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The U.S. military services, as well as most foreign countries, use the international 24-hour system for expressing time. This method uses a four-digit group, with the first two digits denoting the hour, and the second two digits indicating the minutes. Thus, 6:30 A.M. becomes 0630; noon becomes 1200; 6:30 P.M. becomes 1830. Midnight is expressed as 0000, never as 2400. One (1) minute past midnight is 0001. The time designation 1327Z shows that it is 27 minutes past 1:00 P.M., GMT.

To express the day of the month along with the time, we use a six-digit group. These six digits are nothing more than a four-digit time, preceded by two digits indicating the date. This six-digit group is a date-time group (DTG). The DTG 171327Z indicates the 17th day of the month at 1327Z.

The date element of the DTG always has two digits. This means the dates from the 1st through the 9th of the month must be preceded by a zero (0) to meet this requirement (for example, 011327Z, 021327Z, or 031327Z). Should a month other than the current one be intended, the standard abbreviation for the month desired follows the DTG (for example, 011327Z JAN, 121327Z FEB, or 211327Z MAR).

In each of the above examples, the times were expressed in ZULU time. This is to make you think in terms of ZULU, since ZULU zone time is the standard time for military com­munications . All messages, reports, and letters containing times, use ZULU time. This enables all mobile platforms and shore stations to know at what time the subject of the correspondence occurred. It becomes simply a matter of converting the ZULU time of the occurrence to the local time.

Obviously, there are occasions when time must be expressed as local. In these instances, the literal designator for the local zone is used in exactly the same manner as the ZULU designator was used. For example, in the UNIFORM time zone, 171327U would indi­cate the 17th day of the current month, 27 minutes past 1300 local time.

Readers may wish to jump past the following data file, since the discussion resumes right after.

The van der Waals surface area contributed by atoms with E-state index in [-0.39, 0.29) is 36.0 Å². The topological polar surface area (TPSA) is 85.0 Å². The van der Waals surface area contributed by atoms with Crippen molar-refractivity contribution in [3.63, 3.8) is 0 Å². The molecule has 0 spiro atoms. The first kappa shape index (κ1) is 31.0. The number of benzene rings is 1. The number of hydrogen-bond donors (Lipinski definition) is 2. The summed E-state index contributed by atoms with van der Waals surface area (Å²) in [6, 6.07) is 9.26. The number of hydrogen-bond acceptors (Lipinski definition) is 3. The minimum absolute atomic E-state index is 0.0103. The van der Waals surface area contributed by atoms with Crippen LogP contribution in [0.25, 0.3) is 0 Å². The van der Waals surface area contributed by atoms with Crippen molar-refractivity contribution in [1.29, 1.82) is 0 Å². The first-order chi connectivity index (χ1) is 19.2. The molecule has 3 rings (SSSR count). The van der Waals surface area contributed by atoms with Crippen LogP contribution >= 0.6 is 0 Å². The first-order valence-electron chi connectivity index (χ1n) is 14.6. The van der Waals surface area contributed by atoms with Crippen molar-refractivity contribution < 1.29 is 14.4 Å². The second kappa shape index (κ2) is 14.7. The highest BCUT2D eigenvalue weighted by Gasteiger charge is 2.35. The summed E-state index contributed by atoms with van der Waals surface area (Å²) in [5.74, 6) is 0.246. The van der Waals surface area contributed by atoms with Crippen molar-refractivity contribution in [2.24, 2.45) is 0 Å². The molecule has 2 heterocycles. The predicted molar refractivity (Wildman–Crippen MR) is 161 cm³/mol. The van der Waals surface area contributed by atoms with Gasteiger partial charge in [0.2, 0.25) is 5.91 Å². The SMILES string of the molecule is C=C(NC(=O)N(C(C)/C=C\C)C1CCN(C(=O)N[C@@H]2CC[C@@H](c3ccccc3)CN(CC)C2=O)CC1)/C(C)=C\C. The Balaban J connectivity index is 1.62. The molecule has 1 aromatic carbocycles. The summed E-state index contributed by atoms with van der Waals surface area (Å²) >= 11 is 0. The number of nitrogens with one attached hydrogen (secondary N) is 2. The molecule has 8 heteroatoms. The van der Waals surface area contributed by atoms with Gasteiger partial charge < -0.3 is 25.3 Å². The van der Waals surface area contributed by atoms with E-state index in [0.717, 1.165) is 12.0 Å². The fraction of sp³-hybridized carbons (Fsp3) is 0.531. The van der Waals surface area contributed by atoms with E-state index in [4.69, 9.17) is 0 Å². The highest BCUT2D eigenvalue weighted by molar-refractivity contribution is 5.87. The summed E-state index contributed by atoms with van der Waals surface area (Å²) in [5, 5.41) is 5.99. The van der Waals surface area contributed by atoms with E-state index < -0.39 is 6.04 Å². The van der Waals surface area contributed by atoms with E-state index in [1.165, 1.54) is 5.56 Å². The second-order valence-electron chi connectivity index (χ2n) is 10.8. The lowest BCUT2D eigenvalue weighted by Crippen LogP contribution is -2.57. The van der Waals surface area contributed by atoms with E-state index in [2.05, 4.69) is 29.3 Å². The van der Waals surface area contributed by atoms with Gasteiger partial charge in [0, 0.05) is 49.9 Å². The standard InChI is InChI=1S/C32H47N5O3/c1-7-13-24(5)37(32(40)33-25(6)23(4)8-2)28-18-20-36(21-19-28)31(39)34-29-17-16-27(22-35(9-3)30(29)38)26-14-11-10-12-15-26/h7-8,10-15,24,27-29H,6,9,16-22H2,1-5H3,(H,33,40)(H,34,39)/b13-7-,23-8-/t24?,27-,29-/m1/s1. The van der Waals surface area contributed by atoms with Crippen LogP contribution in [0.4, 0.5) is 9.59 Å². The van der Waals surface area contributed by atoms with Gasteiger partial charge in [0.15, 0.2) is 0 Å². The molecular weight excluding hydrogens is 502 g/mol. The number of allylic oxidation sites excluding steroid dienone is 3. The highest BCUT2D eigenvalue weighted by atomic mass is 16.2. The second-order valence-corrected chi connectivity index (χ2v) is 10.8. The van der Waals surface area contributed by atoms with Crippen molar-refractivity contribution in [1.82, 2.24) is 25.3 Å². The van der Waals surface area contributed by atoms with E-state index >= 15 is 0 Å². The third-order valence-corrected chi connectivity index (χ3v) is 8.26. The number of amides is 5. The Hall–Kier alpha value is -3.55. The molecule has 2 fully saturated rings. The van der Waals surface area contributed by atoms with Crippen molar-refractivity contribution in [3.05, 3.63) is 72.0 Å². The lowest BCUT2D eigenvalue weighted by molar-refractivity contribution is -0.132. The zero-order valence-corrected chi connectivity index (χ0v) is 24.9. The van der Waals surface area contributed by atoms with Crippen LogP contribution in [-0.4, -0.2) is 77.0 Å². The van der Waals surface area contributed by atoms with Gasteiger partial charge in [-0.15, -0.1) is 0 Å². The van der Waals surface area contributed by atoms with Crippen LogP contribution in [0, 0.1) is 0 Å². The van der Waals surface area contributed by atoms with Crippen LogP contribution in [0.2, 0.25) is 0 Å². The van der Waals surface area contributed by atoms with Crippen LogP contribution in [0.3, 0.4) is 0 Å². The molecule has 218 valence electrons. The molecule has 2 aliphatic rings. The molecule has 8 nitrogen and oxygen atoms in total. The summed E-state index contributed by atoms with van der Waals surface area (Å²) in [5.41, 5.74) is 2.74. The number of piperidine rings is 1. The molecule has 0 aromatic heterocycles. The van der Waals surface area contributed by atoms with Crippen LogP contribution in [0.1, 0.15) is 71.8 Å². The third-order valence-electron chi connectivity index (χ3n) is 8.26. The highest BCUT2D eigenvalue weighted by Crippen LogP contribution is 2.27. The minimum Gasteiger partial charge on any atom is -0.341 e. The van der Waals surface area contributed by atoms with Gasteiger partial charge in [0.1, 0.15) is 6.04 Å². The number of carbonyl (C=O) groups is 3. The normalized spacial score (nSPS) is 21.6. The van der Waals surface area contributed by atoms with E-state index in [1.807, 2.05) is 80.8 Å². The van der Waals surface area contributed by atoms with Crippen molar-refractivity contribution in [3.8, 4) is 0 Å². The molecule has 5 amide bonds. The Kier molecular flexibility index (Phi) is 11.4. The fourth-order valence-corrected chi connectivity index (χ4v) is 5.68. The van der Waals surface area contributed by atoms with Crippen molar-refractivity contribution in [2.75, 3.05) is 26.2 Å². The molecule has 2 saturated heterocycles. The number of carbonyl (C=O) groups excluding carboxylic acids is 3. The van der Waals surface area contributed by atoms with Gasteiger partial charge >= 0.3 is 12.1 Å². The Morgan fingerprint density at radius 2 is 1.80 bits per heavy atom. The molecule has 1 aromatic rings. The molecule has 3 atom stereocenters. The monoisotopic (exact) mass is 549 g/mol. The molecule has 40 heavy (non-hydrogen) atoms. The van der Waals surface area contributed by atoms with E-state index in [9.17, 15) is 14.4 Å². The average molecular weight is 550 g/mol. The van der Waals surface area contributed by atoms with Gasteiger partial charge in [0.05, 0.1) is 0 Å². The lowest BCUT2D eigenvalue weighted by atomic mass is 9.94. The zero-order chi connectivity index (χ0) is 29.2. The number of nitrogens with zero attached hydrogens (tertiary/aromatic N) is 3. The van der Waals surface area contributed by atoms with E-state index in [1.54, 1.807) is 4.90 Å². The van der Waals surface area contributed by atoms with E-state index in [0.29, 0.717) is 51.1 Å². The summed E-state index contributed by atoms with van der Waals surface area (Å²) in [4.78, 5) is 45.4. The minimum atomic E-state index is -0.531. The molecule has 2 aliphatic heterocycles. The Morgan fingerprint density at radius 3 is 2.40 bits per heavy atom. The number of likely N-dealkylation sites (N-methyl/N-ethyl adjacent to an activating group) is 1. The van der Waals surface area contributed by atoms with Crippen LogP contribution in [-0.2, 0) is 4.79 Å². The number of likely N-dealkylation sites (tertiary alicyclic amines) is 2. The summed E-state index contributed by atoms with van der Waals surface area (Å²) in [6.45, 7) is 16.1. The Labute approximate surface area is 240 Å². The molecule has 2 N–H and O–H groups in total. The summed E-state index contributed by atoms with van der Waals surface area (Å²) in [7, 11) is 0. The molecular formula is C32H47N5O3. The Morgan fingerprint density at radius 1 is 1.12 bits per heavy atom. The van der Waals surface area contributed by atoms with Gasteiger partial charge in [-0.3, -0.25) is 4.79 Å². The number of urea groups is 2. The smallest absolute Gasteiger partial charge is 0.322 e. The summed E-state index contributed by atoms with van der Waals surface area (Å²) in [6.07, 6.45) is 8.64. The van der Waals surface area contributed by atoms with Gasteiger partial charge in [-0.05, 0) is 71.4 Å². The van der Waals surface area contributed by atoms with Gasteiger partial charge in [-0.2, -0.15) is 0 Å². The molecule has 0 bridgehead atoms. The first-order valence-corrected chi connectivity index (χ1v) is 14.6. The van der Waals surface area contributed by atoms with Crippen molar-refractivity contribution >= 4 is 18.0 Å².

The International Date Line divides the eastern and western hemispheres. It is an imaginary line located exactly 180° east longitude and 180° west longitude of the prime meridian. At this point, we must understand the special circumstances surrounding zones MIKE and YANKEE.

Each time zone has a numerical, a literal, and a "+" or a "-" designator, and zones MIKE and YANKEE are not exceptions. There is, however, a very important difference between zones MIKE and YANKEE and all other time zones. To understand this difference, look at zones MIKE and YANKEE as a single time zone of 15° of longitude, half (7 ˝”) in the eastern hemisphere, and half in the western hemisphere. Although the two halves of this zone share a common number (12) each half has its own literal and "+" or "-" designator. The eastern hemisphere's half is designated MIKE -12; the western hemisphere's half is YANKEE + 12.

Now we come to a very important point in our discussion. Since we are considering the MIKE and YANKEE zones to be a single zone, it follows that the time in MIKE is always the same as that in YANKEE. This is where the International Date Line comes into play, for whenever this line is crossed, whether from east to west or from west to east, the day must change. Since we have already estab­lished that there is a 1-hour difference between each of the 24 time zones, it is clear that there is always a situation where it is a day earlier or later in one part of the world than it is in another.

A final point of discussion involving the International Date Line and zones MIKE and YANKEE is the "gaining" or "losing" of a day as the line is crossed. This is not a problem. "Gaining" or "losing" is nothing more than a question of semantics and should not be used in time conversion conversation.

The formula for determining whether to add or subtract one day from the current day at the time of departing one hemisphere for another is:

When you cross the International Date Line, apply the sign of the departed hemisphere. For example, to go from the MIKE zone into the YANKEE zone, subtract one day. MIKE is in the eastern (or the "-") hemisphere. To go from the YAN­KEE zone into the MIKE zone, add one day. YANKEE is in the western (or the "+") hemisphere. From "-" to "+," subtract; from "+" to "-," add. Another method is simply to remem­ber to add a day when crossing the line westbound and subtract a day when crossing eastbound.

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